This piece was co-authored by Erica Myers is an assistant professor at the University of Illinois.
Energy efficiency programs promise to be a “win-win”: by reducing energy consumption, they lower households’ electricity bills and greenhouse gas emissions at the same time. That’s why when lawmakers are allocating spending with an eye to both the pocketbook and the climate, energy efficiency is always a go-to—filled with what appears to be low-hanging fruit. It’s therefore no surprise that energy efficiency is an important part of the Biden administration’s efforts to boost affordable and sustainable housing through the infrastructure plan.
During the last economic downturn, then-Vice President Biden helped to inject millions into energy efficiency. Funding for the nation’s flagship energy efficiency policy—the Weatherization Assistance Program, which provides funding for changes like furnace replacements, attic and wall insulation, weather stripping, and more—shot up from $450 million in 2009 to nearly $5 billion in the 2011-2012 program year. Yet, studies by both economists and engineers have found that energy savings from the program consistently fall short of expectations. And, this weatherization program is not an outlier. Studies of various U.S. efficiency programs, ranging from K-12 schools in California (a study by one of us) to households in Illinois, Michigan, and Wisconsin, found actual savings were between 38 and 63 percent of expected savings.
But we shouldn’t abandon energy efficiency. Instead, we need to improve these programs. This means figuring out what works and what doesn’t, and targeting funding accordingly. The first step is understanding the challenge. Why do energy efficiency programs underdeliver? One of us dug into the details of the Illinois Weatherization Assistance Program and found that 41 percent of the performance gap comes from optimistic projections of the savings. These projections are based purely on engineering equations, and don’t do enough to take differences between homes and inhabitant behavior into account. For example, they do not incorporate information on a home’s historical energy use. This is problematic because these projections are used to decide which energy efficiency upgrades to install.
There are three ways to make sure our energy efficiency programs deliver on their promises. First, we need to use ongoing, retrospective analysis in order to spend dollars more effectively. Rather than relying on projections alone to guide policy, we should measure the performance of actual energy efficiency upgrades “in the wild.” One approach for this would be to test effectiveness through randomized experiments—the gold standard of empirical research, recently used to demonstrate that COVID-19 vaccines are safe and effective.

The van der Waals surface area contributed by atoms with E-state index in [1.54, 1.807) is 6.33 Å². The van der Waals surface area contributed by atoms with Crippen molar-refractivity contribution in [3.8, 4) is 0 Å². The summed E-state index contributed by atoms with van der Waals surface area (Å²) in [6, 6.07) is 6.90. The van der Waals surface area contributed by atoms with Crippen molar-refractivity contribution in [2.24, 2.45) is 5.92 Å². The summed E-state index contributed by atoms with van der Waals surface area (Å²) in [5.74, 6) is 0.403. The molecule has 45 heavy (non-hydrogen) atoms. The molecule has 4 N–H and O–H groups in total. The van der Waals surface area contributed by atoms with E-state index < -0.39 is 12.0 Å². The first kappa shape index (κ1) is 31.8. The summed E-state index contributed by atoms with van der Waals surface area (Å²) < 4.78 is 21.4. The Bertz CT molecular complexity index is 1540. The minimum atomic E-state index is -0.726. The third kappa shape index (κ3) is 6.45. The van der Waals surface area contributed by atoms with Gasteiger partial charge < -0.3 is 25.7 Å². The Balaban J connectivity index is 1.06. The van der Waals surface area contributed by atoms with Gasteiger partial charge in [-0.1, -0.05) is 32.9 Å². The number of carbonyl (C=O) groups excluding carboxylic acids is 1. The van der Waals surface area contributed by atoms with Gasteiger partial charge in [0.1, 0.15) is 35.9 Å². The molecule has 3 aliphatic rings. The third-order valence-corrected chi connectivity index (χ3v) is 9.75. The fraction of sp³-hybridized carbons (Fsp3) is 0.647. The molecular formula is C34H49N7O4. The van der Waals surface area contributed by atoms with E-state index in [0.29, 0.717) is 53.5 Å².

Second, energy efficiency programs should choose what to install based on real-world energy data and realized program performance. With seven years of data from Illinois households, one of us showed that using the data that is already available to policymakers can help us figure out “win-win” investments. Targeting funds based on past program performance and household-specific energy use data could increase the cost-effectiveness of energy efficiency investments by 21 percent.
Finally, energy efficiency investments need to be properly installed. As programs rapidly expanded with the 2009 Recovery Act, many workers who had limited experience were brought in to meet demand. Studies show that contractors can make or break cost-effectiveness. Fortunately, the Department of Energy recognized this and added the Quality Work Plan to the Weatherization Assistance Program to make sure upgrades are properly installed. But we can do more, like ensuring workers get proper training and are paid based on performance.
This is not the moment to give up on energy efficiency programs. But it is also not the time to ignore that there is significant room for improvement. As the Biden administration makes substantial investments into our energy future, we have an opportunity to improve policies which impact hundreds of thousands of Americans. The administration should build evaluations into the energy efficiency programs, target investments based on past savings, and train and incentivize contractors according to their performance. Straightforward improvements like these can ensure that energy efficiency lives up to its promises and delivers a win for both our wallets and the climate.